Unit2B_VotingandElections - 1 Unit 2B Campaigns and...

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1 Unit 2B: Campaigns and Elections Campaigns, Voters and Advertising Landmark Elections The 2008 Election During his 1956 presidential campaign, a woman called out to Adlai E. Stevenson: Senator, you have the vote of every thinking person!” Stevenson replied: That's not enough, madam, we need a majority!” Expected Outcomes : To understand how political candidates conduct campaigns; to comprehend how the American electoral system works and how the electoral map reveals political turning points; and to analyze the style and substance of leading candidates in the 2008 election. Unit 2B Overview Today, American politics has come a long way since the days of whistle- stop tours and street pamphlets, which, before the age of television, encapsulated political messages. Some Presidential Campaign Slogans from the Past 1860 Abraham Lincoln Vote Yourself a Farm 1864 Abraham Lincoln Don't swap horses in the middle of the stream 1888 Benjamin Harrison Rejuvenated Republicanism 1896 William McKinley Patriotism, Protection, and Prosperity 1900 William McKinley A Full Dinner Bucket More sophistication has now entered the process of campaign and elections. Politicians hone their messages with “focus groups” and, often, modify their positions based on opinion polls. As this Unit travels across time, it reveals that the technology and sophistication of campaigns has changed dramatically. That being said, it is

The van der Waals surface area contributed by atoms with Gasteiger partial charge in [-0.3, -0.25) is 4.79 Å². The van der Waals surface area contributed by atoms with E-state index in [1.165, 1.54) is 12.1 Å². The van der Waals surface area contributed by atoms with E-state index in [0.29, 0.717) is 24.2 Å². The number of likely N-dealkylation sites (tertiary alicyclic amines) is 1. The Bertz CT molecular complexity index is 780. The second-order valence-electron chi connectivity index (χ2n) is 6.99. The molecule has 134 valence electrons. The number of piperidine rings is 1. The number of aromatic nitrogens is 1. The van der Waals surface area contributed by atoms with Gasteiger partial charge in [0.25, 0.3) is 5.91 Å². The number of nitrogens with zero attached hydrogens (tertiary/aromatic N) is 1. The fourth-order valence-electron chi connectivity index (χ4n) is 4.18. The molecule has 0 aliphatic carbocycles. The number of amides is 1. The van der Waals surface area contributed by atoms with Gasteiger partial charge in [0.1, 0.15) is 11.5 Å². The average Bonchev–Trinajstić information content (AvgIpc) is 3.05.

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2 not possible to say that campaigns are more substantive today than in previous decades or centuries. In the age of the whistle-stop tour, not many Americans were exposed to political messages – but those who were often got an earful. Consider, for example, the famous Lincoln-Douglas debates of 1858 (held for a US Senate seat from Illinois), were complex, nuanced, and substantive. Today, television enables candidates to reach out to tens of millions of people, but they often do so with a simplistic mix of soundbites, catchphrases and bumper-sticker slogans. Elections for Congress are held at the state level, and rules vary from state to state. This unit is primarily concerned with campaigns and elections for national office – for the Presidency. The United States Electoral College is the official name of the group of Presidential Electors who are chosen every four years to cast the electoral vote and thereby elect the President and Vice President of the United States. It was established by Article Two, Section One of the United States Constitution, which provides for a quadrennial election of Presidential Electors in each state. In each election, there are 538 possible electoral points to be won (270 are needed to win), with large states such as California worth more than small states such as Rhode Island. There is a rough but not exact correlation between population size and electoral points. The Electoral College dilutes the votes of population centers that might have
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Unit2B_VotingandElections - 1 Unit 2B Campaigns and...

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